How would you summarise the impact that CyberASAP has had on you?
CyberASAP gave us crucial business training and the lesson that the business capability in the company is as important as the technology, if not more important. CyberASAP also gave us the impetus to form the company. We would not have been as motivated to do that otherwise.
What were the most valuable aspects of CyberASAP? And the most challenging?
As academics, we usually envision a company created from a great idea and success will automatically follow from great technology. It was very useful to learn from CyberASAP that this is not true: it takes a lot of business development effort, and as important, business people are needed in the company for success.
The biggest challenge throughout the CyberASAP programme was learning about the business side – academics are trained to think only about technology and research.
What advice would you give fellow academics considering commercialising their research?
I would say the main lesson is that great technology by itself is not sufficient for commercial success. At least a full-time business development manager is needed in the team.
What are the key lessons you’ve learned from the process of commercialisation?
In our case, it has become more clear what capabilities are needed to grow the company. We need someone “hands-on” with developing the technology. In our case, we have been outsourcing software development as needed but it would be great if we could hire a full-time software developer (we are not in a position to do that yet). We also need a full-time business development manager (again we are hoping to get into a position to hire).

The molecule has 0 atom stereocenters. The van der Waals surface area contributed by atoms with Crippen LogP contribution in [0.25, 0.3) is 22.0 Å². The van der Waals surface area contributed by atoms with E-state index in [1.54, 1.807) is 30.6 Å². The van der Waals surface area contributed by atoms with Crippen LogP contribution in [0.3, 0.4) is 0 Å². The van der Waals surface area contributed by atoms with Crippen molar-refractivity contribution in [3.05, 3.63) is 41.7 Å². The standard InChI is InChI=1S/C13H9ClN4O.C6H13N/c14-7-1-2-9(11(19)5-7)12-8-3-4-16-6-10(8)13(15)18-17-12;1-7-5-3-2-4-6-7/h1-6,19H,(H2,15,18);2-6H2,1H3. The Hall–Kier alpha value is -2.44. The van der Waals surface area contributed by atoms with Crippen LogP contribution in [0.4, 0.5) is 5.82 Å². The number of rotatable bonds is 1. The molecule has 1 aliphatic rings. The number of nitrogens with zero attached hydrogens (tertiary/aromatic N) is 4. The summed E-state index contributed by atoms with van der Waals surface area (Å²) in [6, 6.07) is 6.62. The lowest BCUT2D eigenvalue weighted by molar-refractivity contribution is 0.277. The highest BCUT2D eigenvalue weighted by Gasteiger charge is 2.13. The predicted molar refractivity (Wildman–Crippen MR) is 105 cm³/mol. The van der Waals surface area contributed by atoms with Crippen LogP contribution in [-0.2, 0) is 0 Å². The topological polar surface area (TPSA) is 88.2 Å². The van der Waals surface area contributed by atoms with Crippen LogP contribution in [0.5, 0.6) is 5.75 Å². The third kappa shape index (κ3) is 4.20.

“The Raven team has highlighted key common challenges that academics encounter when looking to translate their academic research.
Firstly, securing translational funding to move their academic research project. Little funding is available to develop a proof of concept demonstrator through traditional grant routes and potential customers don’t have a budget to fund early-stage research. However, once you have a working demonstrator you are more likely to secure project funding from stakeholders and or customers.
The second was the importance of the “team”. Academics tend to focus on technology, but success is driven by the ability to execute. This means that the founders and employees need to acquire or recruit a broad set of skills and capabilities.
DCMS, Innovate UK and KTN engaged with the cyber security sector and CyberASAP has been designed to address these gaps. Raven is an excellent example of a project finance-led business model, allowing the team to be agile enough to meet the sector’s needs while building out a viable commercial offer using project finance to build on their proof of concept/MVP.”
CyberASAP (Cyber Security Academic Startup Accelerator Programme) is the only pre-seed accelerator programme in the cyber security ecosystem which provides expertise, knowledge and support to convert academic research into commercial products and services
CyberASAP is funded by the UK Government Department for Digital, Culture Media & Sport (DCMS) and delivered in partnership with Innovate UK and KTN.
Get involved in CyberASAP
Whether you’re an Academic or University Technology Transfer Officer, Industrialist, investor, or have an interest in being involved or supporting the CyberASAP programme in any way – get in touch below.